Oportet cessare verba de industria et acue in clientis metas
Think about the last time you spoke to a specialist; for example, a doctor, a botanist, a plumber. Did you understand every single word that they were saying – even those Latin and Greek words that they threw into the mix?
Did you find yourself holding your breath, smiling and nodding while attempting to not look clueless? And the entire time you’re intently listening for the punch line – that part about “and here’s how this will affect you?”
Now, think about your last client meeting: Did you throw around terms like “capture ratio” and “active share” to relay important information to your client? Most likely, your client interpreted the meeting in the same way that you interpreted the surgeon-, plant, and pipes-speak . . . confusing at best, irrelevant at worst.
Too often, financial advisors forget that their clients don’t live and breathe tracking errors, alphas and betas. Even worse, some advisors seem to use jargon to emphasize their value. For this kind of advisor, a typical client meeting might look something like this:
First 10 minutes: Catch up. How’s life?
Next 75 minutes: Jargon. Market review. <client smiles and nods>. Jargon. Industry statistics. <client smiles and nods>. Performance and charts. Jargon. <client smiles and nods>. Jargon. <client smiles and nods>.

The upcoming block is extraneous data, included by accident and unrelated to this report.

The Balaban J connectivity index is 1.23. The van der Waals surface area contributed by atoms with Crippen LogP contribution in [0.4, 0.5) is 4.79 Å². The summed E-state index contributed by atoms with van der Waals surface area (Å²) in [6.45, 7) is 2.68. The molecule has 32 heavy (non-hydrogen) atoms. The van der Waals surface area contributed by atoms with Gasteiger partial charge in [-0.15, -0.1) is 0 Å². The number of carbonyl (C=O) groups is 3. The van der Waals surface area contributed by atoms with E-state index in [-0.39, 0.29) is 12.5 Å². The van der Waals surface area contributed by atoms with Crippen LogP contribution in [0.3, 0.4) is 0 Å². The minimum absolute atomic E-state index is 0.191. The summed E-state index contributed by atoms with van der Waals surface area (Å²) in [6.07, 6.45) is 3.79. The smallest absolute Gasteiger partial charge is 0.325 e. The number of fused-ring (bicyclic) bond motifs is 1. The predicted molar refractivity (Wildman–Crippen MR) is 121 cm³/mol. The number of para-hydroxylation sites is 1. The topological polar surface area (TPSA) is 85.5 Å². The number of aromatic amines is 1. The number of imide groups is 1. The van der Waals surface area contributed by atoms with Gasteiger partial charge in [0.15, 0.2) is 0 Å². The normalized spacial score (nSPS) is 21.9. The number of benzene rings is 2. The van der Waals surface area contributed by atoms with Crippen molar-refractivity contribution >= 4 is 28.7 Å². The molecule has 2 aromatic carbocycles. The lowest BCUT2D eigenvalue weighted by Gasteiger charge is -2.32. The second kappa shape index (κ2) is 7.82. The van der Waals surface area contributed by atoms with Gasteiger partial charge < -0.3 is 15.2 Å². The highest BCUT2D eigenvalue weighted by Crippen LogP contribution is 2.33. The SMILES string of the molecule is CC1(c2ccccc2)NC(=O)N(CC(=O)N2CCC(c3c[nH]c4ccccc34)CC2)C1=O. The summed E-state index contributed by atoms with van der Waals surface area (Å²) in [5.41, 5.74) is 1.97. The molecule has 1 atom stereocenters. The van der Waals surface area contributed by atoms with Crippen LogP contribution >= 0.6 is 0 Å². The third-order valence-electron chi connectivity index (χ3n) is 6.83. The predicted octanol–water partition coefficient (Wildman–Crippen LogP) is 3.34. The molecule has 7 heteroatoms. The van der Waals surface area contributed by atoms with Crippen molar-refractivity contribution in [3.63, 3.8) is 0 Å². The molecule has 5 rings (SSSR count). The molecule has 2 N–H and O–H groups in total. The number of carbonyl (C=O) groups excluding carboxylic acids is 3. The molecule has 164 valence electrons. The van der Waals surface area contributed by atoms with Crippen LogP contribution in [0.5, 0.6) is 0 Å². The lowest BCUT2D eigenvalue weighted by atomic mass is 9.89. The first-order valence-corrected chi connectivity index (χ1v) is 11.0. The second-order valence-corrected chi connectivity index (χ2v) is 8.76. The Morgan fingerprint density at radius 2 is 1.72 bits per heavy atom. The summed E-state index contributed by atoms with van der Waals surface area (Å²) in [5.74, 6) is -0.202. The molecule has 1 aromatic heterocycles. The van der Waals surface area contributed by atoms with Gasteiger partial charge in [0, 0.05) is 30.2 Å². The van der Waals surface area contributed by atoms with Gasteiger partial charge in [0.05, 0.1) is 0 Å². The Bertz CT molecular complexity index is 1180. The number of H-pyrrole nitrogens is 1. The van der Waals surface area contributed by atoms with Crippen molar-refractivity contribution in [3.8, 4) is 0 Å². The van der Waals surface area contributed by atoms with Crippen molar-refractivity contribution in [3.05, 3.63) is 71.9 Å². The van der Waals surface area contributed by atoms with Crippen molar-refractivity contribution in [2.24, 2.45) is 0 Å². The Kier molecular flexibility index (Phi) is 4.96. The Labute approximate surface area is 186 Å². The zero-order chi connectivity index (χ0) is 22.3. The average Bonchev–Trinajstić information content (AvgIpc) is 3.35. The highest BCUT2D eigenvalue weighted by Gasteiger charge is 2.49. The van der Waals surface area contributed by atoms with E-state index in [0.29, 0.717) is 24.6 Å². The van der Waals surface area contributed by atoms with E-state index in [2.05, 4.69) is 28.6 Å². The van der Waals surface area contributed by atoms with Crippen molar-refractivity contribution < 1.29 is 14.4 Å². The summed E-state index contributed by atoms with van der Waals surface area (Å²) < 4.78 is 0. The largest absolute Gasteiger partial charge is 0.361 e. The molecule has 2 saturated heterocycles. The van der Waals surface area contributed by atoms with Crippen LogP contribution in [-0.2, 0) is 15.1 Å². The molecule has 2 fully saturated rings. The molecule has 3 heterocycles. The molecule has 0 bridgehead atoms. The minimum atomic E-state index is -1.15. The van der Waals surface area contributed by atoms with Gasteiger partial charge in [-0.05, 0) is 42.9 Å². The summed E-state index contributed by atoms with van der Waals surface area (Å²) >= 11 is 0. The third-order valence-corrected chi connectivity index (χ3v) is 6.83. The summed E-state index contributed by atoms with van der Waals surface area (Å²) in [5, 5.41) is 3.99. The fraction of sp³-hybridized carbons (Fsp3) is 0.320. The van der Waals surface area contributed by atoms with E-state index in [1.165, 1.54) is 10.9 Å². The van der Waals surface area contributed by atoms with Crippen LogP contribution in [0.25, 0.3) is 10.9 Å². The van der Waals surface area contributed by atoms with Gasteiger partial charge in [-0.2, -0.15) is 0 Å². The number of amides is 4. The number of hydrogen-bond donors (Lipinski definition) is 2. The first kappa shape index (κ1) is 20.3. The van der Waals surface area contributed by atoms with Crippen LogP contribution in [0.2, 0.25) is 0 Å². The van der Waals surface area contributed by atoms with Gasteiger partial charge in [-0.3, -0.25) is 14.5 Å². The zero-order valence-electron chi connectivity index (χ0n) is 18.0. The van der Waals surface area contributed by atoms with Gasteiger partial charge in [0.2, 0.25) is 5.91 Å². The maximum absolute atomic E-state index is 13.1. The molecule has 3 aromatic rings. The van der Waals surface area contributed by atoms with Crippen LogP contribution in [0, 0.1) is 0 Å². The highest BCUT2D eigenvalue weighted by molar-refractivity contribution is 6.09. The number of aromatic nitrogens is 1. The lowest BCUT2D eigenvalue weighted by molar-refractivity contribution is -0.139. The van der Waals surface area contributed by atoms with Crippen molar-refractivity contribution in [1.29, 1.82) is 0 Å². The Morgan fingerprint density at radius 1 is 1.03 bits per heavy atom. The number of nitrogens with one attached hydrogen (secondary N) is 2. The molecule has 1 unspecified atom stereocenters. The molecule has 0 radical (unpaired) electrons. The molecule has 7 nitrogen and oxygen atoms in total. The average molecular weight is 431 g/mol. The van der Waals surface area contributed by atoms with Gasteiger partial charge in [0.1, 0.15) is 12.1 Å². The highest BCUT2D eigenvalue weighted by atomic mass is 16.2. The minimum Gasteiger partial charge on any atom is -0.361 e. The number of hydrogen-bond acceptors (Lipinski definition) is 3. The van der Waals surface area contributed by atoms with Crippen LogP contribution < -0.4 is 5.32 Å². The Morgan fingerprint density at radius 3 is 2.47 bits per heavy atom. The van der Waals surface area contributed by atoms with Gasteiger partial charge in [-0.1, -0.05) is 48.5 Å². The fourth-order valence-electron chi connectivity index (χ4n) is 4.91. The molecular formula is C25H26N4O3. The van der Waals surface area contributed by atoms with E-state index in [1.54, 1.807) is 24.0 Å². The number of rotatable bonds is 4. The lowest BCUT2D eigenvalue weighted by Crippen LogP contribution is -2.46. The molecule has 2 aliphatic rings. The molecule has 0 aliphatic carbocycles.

Last 5 minutes: See you in three months for another dose of jargon!
In a quest to demonstrate deep knowledge on all-things-financial, the jargon-heavy advisor sends the client into an unrelenting state of confusion. This confusion may put the advisor’s value into question.
The paradox of financial advice is rooted in the word “financial”. Clients don’t want financial jargon. The best advisors realize the distinction between implicit and explicit financial knowledge. Clients need you to be knowledgeable about the markets; however, they simply want to hear your guidance on their goal achievement, framed in terms that they can translate, understand, and value.
Financial advisors should adhere to one simple rule: Financial advice only matters if the client appreciates it.
The best advisors emphasize their value based on benefits and attributes that the client desires and can clearly articulate. In preparation for your upcoming client meetings, remember to oportet cessare verba de industria et acue in clientis metas. Confused with the statement? That’s Latin for “We must put an end to the words of the industry and focus on client goals”.
Emphasize the clientis metas and eliminate the verba de industria for a deeper, more meaningful relationship with your clients.